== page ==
Most villages are built near the banks of major rivers and streams; a few are found at the headwaters of small streams and on the banks of lakes and ponds. Seasonally occupied shelters are often built near garden lands or fishing lakes. On several occasions in the past, temporary refuge settlements were built in the forest to escape outside pressures or epidemics, but the dominant orientation of settlement patterns and ecology continues to be riverine. Settlements are widely dispersed, several hours distant from one another by canoe or trail. There are more than 150 villages in all (the majority in Brazil), with populations ranging from 10 to over 150 but averaging 30 to 40 people. Larger villages have schools, chapels, and community houses (or "Conference Houses" among evangelists) and frequently serve as religious, social, and educational centers for smaller villages. Settlements traditionally consisted of one or more multifamily longhouses (or roundhouses on the Guainía), divided into separate family compartments and a central space used for work or ritual purposes. Longhouses were oblong/rectangular constructions (e.g., 20 meters long by 17 meters wide by 7 meters high), with front and back doors, no windows, and pitched roofs of thatch, poles, and reeds.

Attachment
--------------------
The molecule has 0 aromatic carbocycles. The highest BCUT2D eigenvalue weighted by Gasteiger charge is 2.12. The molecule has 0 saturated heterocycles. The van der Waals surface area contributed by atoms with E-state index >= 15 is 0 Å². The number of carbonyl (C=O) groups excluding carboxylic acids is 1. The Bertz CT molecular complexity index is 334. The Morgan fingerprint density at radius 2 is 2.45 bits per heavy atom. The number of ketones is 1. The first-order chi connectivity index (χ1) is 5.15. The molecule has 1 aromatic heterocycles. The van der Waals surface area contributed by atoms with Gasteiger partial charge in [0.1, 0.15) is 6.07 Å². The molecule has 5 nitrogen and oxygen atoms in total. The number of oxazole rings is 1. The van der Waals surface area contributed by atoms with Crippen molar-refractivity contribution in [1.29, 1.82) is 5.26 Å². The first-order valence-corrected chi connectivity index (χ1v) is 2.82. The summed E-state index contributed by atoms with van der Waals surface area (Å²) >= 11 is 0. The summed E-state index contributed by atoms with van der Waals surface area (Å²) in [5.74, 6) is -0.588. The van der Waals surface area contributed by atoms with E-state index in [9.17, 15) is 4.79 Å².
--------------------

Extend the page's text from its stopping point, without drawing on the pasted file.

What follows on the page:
The effects of contact and especially missionary pressures in the second half of the twentieth century have resulted in the replacement of all longhouses with settlements consisting of clusters of single-family houses. Houses are generally two-room constructions made of wattle and daub (variations: pole and thatch, bark walls) with thatched roofs. They are organized in linear fashion or distributed around a rectangular plaza, facing the river, and with a network of trails behind the village leading to gardens and the forest. Mission centers, government posts, and military airstrips have served as points of attraction, producing larger settlements with a more distinctly caboclo pattern of housing.